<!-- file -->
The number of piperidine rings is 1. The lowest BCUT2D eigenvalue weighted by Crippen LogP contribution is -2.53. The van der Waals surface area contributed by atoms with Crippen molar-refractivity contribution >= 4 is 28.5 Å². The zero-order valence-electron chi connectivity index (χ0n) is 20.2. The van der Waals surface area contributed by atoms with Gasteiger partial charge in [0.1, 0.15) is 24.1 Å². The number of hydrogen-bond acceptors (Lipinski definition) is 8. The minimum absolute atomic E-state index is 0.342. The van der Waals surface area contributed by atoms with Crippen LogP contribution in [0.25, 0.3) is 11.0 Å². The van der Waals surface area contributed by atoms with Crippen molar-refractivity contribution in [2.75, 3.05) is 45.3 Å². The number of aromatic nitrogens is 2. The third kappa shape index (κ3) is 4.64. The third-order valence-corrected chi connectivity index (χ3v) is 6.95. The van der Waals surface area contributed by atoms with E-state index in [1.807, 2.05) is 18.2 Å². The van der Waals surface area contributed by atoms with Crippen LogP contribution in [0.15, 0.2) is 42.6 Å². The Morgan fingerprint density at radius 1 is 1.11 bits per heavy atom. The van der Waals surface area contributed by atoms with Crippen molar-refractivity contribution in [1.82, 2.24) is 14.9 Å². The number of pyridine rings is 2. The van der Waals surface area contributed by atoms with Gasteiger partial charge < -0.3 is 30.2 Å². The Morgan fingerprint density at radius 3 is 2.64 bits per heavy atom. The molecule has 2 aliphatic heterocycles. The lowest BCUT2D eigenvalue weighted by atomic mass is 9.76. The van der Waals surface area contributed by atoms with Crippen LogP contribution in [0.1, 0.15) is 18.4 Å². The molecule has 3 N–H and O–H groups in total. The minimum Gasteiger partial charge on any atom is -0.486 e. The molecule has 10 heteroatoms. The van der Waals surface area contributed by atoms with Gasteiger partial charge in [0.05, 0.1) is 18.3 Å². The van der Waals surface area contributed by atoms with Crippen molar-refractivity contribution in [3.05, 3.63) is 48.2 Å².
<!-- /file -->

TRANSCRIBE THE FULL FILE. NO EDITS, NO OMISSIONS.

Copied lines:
The number of piperidine rings is 1. The lowest BCUT2D eigenvalue weighted by Crippen LogP contribution is -2.53. The van der Waals surface area contributed by atoms with Crippen molar-refractivity contribution >= 4 is 28.5 Å². The zero-order valence-electron chi connectivity index (χ0n) is 20.2. The van der Waals surface area contributed by atoms with Gasteiger partial charge in [0.1, 0.15) is 24.1 Å². The number of hydrogen-bond acceptors (Lipinski definition) is 8. The minimum absolute atomic E-state index is 0.342. The van der Waals surface area contributed by atoms with Crippen LogP contribution in [0.25, 0.3) is 11.0 Å². The van der Waals surface area contributed by atoms with Crippen molar-refractivity contribution in [2.75, 3.05) is 45.3 Å². The number of aromatic nitrogens is 2. The third kappa shape index (κ3) is 4.64. The third-order valence-corrected chi connectivity index (χ3v) is 6.95. The van der Waals surface area contributed by atoms with E-state index in [1.807, 2.05) is 18.2 Å². The van der Waals surface area contributed by atoms with Crippen LogP contribution in [0.15, 0.2) is 42.6 Å². The Morgan fingerprint density at radius 1 is 1.11 bits per heavy atom. The van der Waals surface area contributed by atoms with Crippen molar-refractivity contribution in [1.82, 2.24) is 14.9 Å². The number of pyridine rings is 2. The van der Waals surface area contributed by atoms with Gasteiger partial charge < -0.3 is 30.2 Å². The Morgan fingerprint density at radius 3 is 2.64 bits per heavy atom. The molecule has 2 aliphatic heterocycles. The lowest BCUT2D eigenvalue weighted by atomic mass is 9.76. The van der Waals surface area contributed by atoms with Crippen LogP contribution in [0.1, 0.15) is 18.4 Å². The molecule has 3 N–H and O–H groups in total. The minimum Gasteiger partial charge on any atom is -0.486 e. The molecule has 10 heteroatoms. The van der Waals surface area contributed by atoms with Gasteiger partial charge in [0.05, 0.1) is 18.3 Å². The van der Waals surface area contributed by atoms with Crippen molar-refractivity contribution in [3.05, 3.63) is 48.2 Å².